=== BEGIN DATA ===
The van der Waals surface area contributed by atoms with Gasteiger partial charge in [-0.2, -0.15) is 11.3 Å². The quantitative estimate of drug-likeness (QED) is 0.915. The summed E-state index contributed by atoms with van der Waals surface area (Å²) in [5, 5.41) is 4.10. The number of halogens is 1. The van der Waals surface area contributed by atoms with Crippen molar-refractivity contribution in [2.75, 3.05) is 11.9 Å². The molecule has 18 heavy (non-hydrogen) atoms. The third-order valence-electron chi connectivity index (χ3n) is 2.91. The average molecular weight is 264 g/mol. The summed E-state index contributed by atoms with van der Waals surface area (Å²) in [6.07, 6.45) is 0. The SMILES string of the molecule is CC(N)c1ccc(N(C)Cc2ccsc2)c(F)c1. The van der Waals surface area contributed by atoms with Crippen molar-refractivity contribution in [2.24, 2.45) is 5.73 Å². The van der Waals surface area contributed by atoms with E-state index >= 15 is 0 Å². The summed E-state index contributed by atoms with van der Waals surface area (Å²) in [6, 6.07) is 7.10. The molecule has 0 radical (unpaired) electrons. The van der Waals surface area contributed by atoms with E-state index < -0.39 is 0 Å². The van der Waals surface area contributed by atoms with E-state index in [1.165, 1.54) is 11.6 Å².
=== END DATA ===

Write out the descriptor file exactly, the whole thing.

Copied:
The van der Waals surface area contributed by atoms with Gasteiger partial charge in [-0.2, -0.15) is 11.3 Å². The quantitative estimate of drug-likeness (QED) is 0.915. The summed E-state index contributed by atoms with van der Waals surface area (Å²) in [5, 5.41) is 4.10. The number of halogens is 1. The van der Waals surface area contributed by atoms with Crippen molar-refractivity contribution in [2.75, 3.05) is 11.9 Å². The molecule has 18 heavy (non-hydrogen) atoms. The third-order valence-electron chi connectivity index (χ3n) is 2.91. The average molecular weight is 264 g/mol. The summed E-state index contributed by atoms with van der Waals surface area (Å²) in [6.07, 6.45) is 0. The SMILES string of the molecule is CC(N)c1ccc(N(C)Cc2ccsc2)c(F)c1. The van der Waals surface area contributed by atoms with Crippen molar-refractivity contribution in [2.24, 2.45) is 5.73 Å². The van der Waals surface area contributed by atoms with E-state index >= 15 is 0 Å². The summed E-state index contributed by atoms with van der Waals surface area (Å²) in [6, 6.07) is 7.10. The molecule has 0 radical (unpaired) electrons. The van der Waals surface area contributed by atoms with E-state index < -0.39 is 0 Å². The van der Waals surface area contributed by atoms with E-state index in [1.165, 1.54) is 11.6 Å².